During our lives we have experienced events that have altered the way in which we see the world and our place in it. Most often they are traumatic occurrences that shake us to our very core and cause us to question the things we have taken for granted and accepted as normal our entire lives. During my lifetime the moon landing, the assassination of JFK, the Vietnam War and 9/11 impacted on me and my generation in ways that changed our perception of the world and indeed the universe in which we live. For many of us, these events stimulated a new-found appreciation of both life’s offerings and its obligations. Additionally, it has been shown that traumatic events impact on voting behavior and personal ideology. In so doing they cause a realignment and reconfiguration of party loyalties and institutional behavior. The question for us to ponder at this time is whether the brutally racist killings of nine innocent victims in a Charleston church is such an event. Further, if it is, what impact will it have on what has been known for a political lifetime as the “Solid South”?
The current call for the removal of the Confederate flag from the grounds of the State Capitol has begun to give us a clue. Remember that this flag was first flown over the South Carolina State Capitol Building in 1962 as a symbol of resistance to integration. A few years ago, in a compromise with those calling for its complete removal, it was moved from the Capitol Building to the capitol grounds. Support for keeping this flag flying was strong and relentless. It was a symbol of the “old south” and garnered great nostalgia. The supporters have denied that it is a symbol of hate, but to a growing majority it has come to symbolize the kind of behavior that took the lives of nine worshippers in a Charleston church.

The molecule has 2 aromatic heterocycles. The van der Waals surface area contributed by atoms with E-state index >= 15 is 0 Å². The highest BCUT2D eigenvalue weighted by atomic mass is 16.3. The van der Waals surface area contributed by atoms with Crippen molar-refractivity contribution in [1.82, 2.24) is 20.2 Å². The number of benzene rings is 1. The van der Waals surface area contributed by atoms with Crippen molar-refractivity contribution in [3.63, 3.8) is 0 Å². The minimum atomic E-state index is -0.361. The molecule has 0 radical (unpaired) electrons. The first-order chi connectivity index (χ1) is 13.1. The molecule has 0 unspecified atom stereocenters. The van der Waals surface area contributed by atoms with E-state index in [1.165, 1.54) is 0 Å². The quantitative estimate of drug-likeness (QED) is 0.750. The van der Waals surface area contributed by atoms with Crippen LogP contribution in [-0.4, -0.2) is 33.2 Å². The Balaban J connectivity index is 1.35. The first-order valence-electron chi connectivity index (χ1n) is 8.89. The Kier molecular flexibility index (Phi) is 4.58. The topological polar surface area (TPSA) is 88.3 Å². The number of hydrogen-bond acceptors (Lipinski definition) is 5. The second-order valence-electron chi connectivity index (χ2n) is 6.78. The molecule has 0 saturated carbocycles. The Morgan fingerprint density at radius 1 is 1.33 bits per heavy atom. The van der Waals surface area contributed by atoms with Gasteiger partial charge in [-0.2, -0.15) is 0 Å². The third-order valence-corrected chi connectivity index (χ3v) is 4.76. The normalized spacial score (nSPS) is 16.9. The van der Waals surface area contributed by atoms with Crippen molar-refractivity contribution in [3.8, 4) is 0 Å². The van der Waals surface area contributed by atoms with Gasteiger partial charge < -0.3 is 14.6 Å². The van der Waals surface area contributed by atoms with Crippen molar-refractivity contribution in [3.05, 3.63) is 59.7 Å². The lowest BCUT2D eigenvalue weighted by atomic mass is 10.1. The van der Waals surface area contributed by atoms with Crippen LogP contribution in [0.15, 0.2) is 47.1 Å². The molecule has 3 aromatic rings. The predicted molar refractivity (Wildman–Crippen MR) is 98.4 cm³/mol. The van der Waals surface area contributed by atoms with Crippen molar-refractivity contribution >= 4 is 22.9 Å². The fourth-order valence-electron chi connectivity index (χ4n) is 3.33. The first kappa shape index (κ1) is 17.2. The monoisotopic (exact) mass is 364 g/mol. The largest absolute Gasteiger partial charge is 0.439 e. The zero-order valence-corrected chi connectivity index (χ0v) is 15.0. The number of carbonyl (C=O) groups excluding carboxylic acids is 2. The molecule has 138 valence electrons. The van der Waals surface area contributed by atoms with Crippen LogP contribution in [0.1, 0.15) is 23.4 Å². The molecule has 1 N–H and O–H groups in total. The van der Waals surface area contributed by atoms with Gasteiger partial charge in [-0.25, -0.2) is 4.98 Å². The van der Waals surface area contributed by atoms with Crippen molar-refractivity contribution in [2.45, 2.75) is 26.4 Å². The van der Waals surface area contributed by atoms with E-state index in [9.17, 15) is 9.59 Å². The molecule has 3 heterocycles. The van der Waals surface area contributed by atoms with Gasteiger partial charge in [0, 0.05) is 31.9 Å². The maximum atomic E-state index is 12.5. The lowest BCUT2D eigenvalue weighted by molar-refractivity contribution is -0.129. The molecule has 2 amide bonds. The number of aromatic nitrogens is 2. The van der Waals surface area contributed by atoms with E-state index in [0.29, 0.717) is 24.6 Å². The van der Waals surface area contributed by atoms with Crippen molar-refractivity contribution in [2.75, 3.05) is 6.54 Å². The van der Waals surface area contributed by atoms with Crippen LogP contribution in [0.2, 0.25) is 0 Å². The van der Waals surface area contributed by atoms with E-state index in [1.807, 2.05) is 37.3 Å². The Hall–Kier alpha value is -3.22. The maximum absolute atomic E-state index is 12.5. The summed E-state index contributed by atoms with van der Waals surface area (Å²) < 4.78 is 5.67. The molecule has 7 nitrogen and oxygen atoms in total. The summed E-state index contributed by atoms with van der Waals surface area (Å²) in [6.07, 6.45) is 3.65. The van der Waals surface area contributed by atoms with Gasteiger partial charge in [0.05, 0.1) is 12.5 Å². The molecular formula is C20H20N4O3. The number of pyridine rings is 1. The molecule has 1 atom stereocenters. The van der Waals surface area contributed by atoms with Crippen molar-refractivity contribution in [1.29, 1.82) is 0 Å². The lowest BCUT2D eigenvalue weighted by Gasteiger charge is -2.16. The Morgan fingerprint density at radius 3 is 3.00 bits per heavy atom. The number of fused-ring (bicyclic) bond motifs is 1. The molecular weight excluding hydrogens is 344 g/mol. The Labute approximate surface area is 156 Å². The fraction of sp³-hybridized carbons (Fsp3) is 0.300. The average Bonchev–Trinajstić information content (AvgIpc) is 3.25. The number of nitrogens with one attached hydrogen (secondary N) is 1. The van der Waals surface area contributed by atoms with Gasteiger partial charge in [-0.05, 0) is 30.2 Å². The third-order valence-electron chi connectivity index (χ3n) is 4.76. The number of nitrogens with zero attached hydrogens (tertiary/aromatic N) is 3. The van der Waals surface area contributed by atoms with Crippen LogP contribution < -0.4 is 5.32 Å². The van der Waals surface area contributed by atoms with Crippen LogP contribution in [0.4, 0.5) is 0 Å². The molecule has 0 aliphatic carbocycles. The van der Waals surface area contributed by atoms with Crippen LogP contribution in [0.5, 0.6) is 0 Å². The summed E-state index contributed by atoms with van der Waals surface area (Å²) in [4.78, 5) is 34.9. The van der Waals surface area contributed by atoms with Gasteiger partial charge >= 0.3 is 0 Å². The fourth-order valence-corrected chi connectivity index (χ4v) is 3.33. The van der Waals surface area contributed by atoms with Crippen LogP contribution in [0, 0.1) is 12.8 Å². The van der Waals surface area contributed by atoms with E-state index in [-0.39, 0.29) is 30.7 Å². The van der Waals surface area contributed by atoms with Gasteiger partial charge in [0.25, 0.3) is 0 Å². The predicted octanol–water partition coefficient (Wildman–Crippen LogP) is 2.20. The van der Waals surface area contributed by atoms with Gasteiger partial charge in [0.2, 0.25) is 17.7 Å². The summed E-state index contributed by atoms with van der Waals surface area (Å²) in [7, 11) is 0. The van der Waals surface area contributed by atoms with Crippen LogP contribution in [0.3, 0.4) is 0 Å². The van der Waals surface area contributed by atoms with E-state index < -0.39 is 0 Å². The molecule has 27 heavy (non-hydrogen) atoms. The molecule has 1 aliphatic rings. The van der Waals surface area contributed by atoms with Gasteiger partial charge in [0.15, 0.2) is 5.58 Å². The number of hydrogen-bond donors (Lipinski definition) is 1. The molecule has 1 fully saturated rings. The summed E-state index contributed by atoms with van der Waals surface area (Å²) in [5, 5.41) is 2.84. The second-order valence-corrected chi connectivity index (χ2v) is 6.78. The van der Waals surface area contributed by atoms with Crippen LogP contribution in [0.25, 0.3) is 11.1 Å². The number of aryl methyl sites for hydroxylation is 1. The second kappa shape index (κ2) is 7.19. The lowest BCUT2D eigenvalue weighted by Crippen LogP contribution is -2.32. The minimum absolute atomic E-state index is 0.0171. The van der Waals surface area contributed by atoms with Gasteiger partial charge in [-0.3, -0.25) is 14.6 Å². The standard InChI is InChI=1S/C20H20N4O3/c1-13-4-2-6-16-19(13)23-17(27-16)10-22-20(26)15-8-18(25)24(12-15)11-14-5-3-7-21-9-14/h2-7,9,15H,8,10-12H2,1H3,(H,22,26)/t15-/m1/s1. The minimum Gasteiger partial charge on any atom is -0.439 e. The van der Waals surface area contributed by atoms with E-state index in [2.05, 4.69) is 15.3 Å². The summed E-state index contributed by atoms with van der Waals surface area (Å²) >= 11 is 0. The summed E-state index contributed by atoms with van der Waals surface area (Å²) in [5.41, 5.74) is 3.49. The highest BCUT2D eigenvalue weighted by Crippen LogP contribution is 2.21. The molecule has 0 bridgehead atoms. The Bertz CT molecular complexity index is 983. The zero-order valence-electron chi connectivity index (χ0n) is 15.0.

I did a good part of my growing up in Asheville, North Carolina. It was not the Asheville of today with its openness and artsy environment. The Asheville I lived in was a segregationist dream with school segregation and housing and job discrimination. We used to sing Dixie at school football games. The Confederate flag was a normal and accepted part of life. Asheville was no different from towns throughout the South. The Civil War, known in the South as “the War Between The States”, was still being fought. The flag was, in fact, a symbol of white superiority and still is to this day. While South Carolina has been blatant in its support of this symbolism, it is a fact that five Southern states have some element of the Confederate flag contained within their state flags.
The shooting in Charleston seems to have awakened people from their nostalgic dreams of the “old South” and helped them to see what that mindset created. A “son of the South”, a 21-year-old man who had grown up amidst the traditions of hatred and white supremacy that have prevailed for so long, felt it was just fine to brutally kill nine black worshippers in church. He felt it was his “mission” as part of an effort to save the traditions of segregation.
The movement to remove the Confederate Flag has grown with incredible speed. It has placed State government officials, including the governor, in a position in which they felt it necessary to concur and call for its removal. It has placed pressure on Presidential candidates, some of whom had the courage and conviction to also call for its removal. This symbol of hatred, a symbol of the old and Solid South is now hanging by a thread. National retailers have announced an end to the sale of any Confederate symbol or clothing. What will be next as we watch these symbols crumble?
The Southern states are no longer homogenous. There are many who have moved into such cities as Charlotte and Atlanta from outside of the South. Will what we have come to expect as Southern political behavior be altered by the events in Charleston? If it does, it will be incredibly healthy for the country, but most importantly for the millions who call the South their home.